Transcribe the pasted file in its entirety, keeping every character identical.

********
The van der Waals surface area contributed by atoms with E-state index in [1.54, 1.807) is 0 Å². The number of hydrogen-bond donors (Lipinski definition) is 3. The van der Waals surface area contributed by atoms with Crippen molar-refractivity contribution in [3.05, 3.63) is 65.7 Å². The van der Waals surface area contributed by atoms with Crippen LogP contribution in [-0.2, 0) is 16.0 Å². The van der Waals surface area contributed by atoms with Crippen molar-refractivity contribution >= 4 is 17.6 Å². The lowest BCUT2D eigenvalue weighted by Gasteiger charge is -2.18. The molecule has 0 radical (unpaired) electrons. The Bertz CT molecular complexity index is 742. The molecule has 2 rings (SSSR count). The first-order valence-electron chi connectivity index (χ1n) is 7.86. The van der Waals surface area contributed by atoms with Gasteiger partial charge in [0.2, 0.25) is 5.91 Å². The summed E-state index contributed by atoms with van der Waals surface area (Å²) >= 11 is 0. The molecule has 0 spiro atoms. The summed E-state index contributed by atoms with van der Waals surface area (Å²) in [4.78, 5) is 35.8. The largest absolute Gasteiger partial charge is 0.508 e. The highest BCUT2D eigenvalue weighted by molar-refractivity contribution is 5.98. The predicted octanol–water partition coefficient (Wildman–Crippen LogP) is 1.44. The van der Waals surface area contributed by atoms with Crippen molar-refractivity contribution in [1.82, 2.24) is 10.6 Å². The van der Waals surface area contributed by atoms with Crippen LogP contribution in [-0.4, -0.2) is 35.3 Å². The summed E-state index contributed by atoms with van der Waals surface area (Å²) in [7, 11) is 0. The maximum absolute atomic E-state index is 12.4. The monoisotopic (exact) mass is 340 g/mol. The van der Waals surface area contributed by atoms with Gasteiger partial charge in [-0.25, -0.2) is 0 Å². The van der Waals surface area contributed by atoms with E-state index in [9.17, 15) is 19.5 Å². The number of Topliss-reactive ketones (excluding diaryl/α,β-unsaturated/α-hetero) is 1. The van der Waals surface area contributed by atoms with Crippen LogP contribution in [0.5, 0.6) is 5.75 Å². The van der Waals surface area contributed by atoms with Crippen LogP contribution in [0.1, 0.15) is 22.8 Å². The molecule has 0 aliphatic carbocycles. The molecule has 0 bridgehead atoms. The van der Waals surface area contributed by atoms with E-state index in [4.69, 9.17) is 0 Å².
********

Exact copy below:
The van der Waals surface area contributed by atoms with E-state index in [1.54, 1.807) is 0 Å². The number of hydrogen-bond donors (Lipinski definition) is 3. The van der Waals surface area contributed by atoms with Crippen molar-refractivity contribution in [3.05, 3.63) is 65.7 Å². The van der Waals surface area contributed by atoms with Crippen LogP contribution in [-0.2, 0) is 16.0 Å². The van der Waals surface area contributed by atoms with Crippen molar-refractivity contribution >= 4 is 17.6 Å². The lowest BCUT2D eigenvalue weighted by Gasteiger charge is -2.18. The molecule has 0 radical (unpaired) electrons. The Bertz CT molecular complexity index is 742. The molecule has 2 rings (SSSR count). The first-order valence-electron chi connectivity index (χ1n) is 7.86. The van der Waals surface area contributed by atoms with Gasteiger partial charge in [0.2, 0.25) is 5.91 Å². The summed E-state index contributed by atoms with van der Waals surface area (Å²) >= 11 is 0. The molecule has 0 spiro atoms. The summed E-state index contributed by atoms with van der Waals surface area (Å²) in [4.78, 5) is 35.8. The largest absolute Gasteiger partial charge is 0.508 e. The highest BCUT2D eigenvalue weighted by molar-refractivity contribution is 5.98. The predicted octanol–water partition coefficient (Wildman–Crippen LogP) is 1.44. The van der Waals surface area contributed by atoms with Crippen molar-refractivity contribution in [1.82, 2.24) is 10.6 Å². The van der Waals surface area contributed by atoms with Crippen LogP contribution in [-0.4, -0.2) is 35.3 Å². The summed E-state index contributed by atoms with van der Waals surface area (Å²) in [7, 11) is 0. The maximum absolute atomic E-state index is 12.4. The monoisotopic (exact) mass is 340 g/mol. The van der Waals surface area contributed by atoms with Gasteiger partial charge in [-0.25, -0.2) is 0 Å². The van der Waals surface area contributed by atoms with E-state index in [9.17, 15) is 19.5 Å². The number of Topliss-reactive ketones (excluding diaryl/α,β-unsaturated/α-hetero) is 1. The van der Waals surface area contributed by atoms with Crippen LogP contribution in [0.5, 0.6) is 5.75 Å². The van der Waals surface area contributed by atoms with Crippen LogP contribution in [0.1, 0.15) is 22.8 Å². The molecule has 0 aliphatic carbocycles. The molecule has 0 bridgehead atoms. The van der Waals surface area contributed by atoms with E-state index in [4.69, 9.17) is 0 Å².